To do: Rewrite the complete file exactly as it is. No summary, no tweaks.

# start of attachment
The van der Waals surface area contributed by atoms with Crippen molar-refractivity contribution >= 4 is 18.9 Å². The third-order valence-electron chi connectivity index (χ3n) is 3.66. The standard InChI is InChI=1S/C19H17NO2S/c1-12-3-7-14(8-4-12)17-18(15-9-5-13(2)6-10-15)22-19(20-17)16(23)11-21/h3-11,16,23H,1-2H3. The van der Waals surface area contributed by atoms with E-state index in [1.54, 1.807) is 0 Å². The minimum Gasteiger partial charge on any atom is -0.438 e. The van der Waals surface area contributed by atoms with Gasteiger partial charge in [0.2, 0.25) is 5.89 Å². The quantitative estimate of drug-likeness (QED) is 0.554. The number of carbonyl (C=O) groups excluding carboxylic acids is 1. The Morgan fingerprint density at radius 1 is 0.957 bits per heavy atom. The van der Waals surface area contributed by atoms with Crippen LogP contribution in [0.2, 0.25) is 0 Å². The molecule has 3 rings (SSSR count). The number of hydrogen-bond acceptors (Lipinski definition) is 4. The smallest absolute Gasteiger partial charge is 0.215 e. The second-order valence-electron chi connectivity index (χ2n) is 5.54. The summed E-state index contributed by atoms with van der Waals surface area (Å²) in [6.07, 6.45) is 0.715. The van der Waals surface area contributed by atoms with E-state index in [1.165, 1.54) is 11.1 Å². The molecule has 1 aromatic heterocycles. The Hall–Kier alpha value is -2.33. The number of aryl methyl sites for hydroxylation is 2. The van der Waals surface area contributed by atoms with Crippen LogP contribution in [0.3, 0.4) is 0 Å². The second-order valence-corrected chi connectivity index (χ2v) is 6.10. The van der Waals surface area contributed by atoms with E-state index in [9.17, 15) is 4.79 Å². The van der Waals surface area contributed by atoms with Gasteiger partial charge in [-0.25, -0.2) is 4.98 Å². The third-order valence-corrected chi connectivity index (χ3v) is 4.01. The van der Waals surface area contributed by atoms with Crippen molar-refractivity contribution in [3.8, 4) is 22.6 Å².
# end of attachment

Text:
The van der Waals surface area contributed by atoms with Crippen molar-refractivity contribution >= 4 is 18.9 Å². The third-order valence-electron chi connectivity index (χ3n) is 3.66. The standard InChI is InChI=1S/C19H17NO2S/c1-12-3-7-14(8-4-12)17-18(15-9-5-13(2)6-10-15)22-19(20-17)16(23)11-21/h3-11,16,23H,1-2H3. The van der Waals surface area contributed by atoms with E-state index in [1.54, 1.807) is 0 Å². The minimum Gasteiger partial charge on any atom is -0.438 e. The van der Waals surface area contributed by atoms with Gasteiger partial charge in [0.2, 0.25) is 5.89 Å². The quantitative estimate of drug-likeness (QED) is 0.554. The number of carbonyl (C=O) groups excluding carboxylic acids is 1. The Morgan fingerprint density at radius 1 is 0.957 bits per heavy atom. The van der Waals surface area contributed by atoms with Crippen LogP contribution in [0.2, 0.25) is 0 Å². The molecule has 3 rings (SSSR count). The number of hydrogen-bond acceptors (Lipinski definition) is 4. The smallest absolute Gasteiger partial charge is 0.215 e. The second-order valence-electron chi connectivity index (χ2n) is 5.54. The summed E-state index contributed by atoms with van der Waals surface area (Å²) in [6.07, 6.45) is 0.715. The van der Waals surface area contributed by atoms with E-state index in [1.165, 1.54) is 11.1 Å². The molecule has 1 aromatic heterocycles. The Hall–Kier alpha value is -2.33. The number of aryl methyl sites for hydroxylation is 2. The van der Waals surface area contributed by atoms with Crippen LogP contribution in [0.3, 0.4) is 0 Å². The second-order valence-corrected chi connectivity index (χ2v) is 6.10. The van der Waals surface area contributed by atoms with E-state index in [9.17, 15) is 4.79 Å². The van der Waals surface area contributed by atoms with Gasteiger partial charge in [-0.25, -0.2) is 4.98 Å². The third-order valence-corrected chi connectivity index (χ3v) is 4.01. The van der Waals surface area contributed by atoms with Crippen molar-refractivity contribution in [3.8, 4) is 22.6 Å².